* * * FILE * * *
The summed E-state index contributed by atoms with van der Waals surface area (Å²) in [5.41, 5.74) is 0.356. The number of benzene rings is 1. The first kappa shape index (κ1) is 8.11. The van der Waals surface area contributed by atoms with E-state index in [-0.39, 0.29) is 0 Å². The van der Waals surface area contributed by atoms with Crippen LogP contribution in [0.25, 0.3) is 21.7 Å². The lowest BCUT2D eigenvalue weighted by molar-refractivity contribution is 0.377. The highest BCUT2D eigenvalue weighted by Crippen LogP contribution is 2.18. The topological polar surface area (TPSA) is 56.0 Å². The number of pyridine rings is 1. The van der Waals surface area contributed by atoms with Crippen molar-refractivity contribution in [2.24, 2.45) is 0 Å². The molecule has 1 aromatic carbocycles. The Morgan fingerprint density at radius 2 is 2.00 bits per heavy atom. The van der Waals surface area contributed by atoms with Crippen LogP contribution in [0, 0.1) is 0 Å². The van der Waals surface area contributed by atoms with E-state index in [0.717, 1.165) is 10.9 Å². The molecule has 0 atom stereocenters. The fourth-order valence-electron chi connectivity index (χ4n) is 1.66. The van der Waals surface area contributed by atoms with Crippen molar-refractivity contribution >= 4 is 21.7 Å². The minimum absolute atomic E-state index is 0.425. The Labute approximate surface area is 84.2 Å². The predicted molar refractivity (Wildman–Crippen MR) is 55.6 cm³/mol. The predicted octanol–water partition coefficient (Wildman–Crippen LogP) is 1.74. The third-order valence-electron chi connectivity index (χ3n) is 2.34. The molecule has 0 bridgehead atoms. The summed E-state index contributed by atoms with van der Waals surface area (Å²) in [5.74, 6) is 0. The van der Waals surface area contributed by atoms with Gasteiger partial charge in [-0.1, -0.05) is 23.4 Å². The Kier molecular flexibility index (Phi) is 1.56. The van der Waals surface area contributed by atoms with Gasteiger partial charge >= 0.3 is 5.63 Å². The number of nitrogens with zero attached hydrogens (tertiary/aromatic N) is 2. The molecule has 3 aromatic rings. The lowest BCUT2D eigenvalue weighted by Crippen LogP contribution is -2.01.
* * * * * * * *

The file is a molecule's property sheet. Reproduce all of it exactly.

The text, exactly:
The summed E-state index contributed by atoms with van der Waals surface area (Å²) in [5.41, 5.74) is 0.356. The number of benzene rings is 1. The first kappa shape index (κ1) is 8.11. The van der Waals surface area contributed by atoms with E-state index in [-0.39, 0.29) is 0 Å². The van der Waals surface area contributed by atoms with Crippen LogP contribution in [0.25, 0.3) is 21.7 Å². The lowest BCUT2D eigenvalue weighted by molar-refractivity contribution is 0.377. The highest BCUT2D eigenvalue weighted by Crippen LogP contribution is 2.18. The topological polar surface area (TPSA) is 56.0 Å². The number of pyridine rings is 1. The van der Waals surface area contributed by atoms with Crippen molar-refractivity contribution in [2.24, 2.45) is 0 Å². The molecule has 1 aromatic carbocycles. The Morgan fingerprint density at radius 2 is 2.00 bits per heavy atom. The van der Waals surface area contributed by atoms with Crippen LogP contribution in [0, 0.1) is 0 Å². The van der Waals surface area contributed by atoms with E-state index in [0.717, 1.165) is 10.9 Å². The molecule has 0 atom stereocenters. The fourth-order valence-electron chi connectivity index (χ4n) is 1.66. The van der Waals surface area contributed by atoms with Crippen molar-refractivity contribution >= 4 is 21.7 Å². The minimum absolute atomic E-state index is 0.425. The Labute approximate surface area is 84.2 Å². The predicted molar refractivity (Wildman–Crippen MR) is 55.6 cm³/mol. The predicted octanol–water partition coefficient (Wildman–Crippen LogP) is 1.74. The third-order valence-electron chi connectivity index (χ3n) is 2.34. The molecule has 0 bridgehead atoms. The summed E-state index contributed by atoms with van der Waals surface area (Å²) in [5.74, 6) is 0. The van der Waals surface area contributed by atoms with Gasteiger partial charge in [-0.1, -0.05) is 23.4 Å². The Kier molecular flexibility index (Phi) is 1.56. The van der Waals surface area contributed by atoms with Gasteiger partial charge >= 0.3 is 5.63 Å². The number of nitrogens with zero attached hydrogens (tertiary/aromatic N) is 2. The molecule has 3 aromatic rings. The lowest BCUT2D eigenvalue weighted by Crippen LogP contribution is -2.01.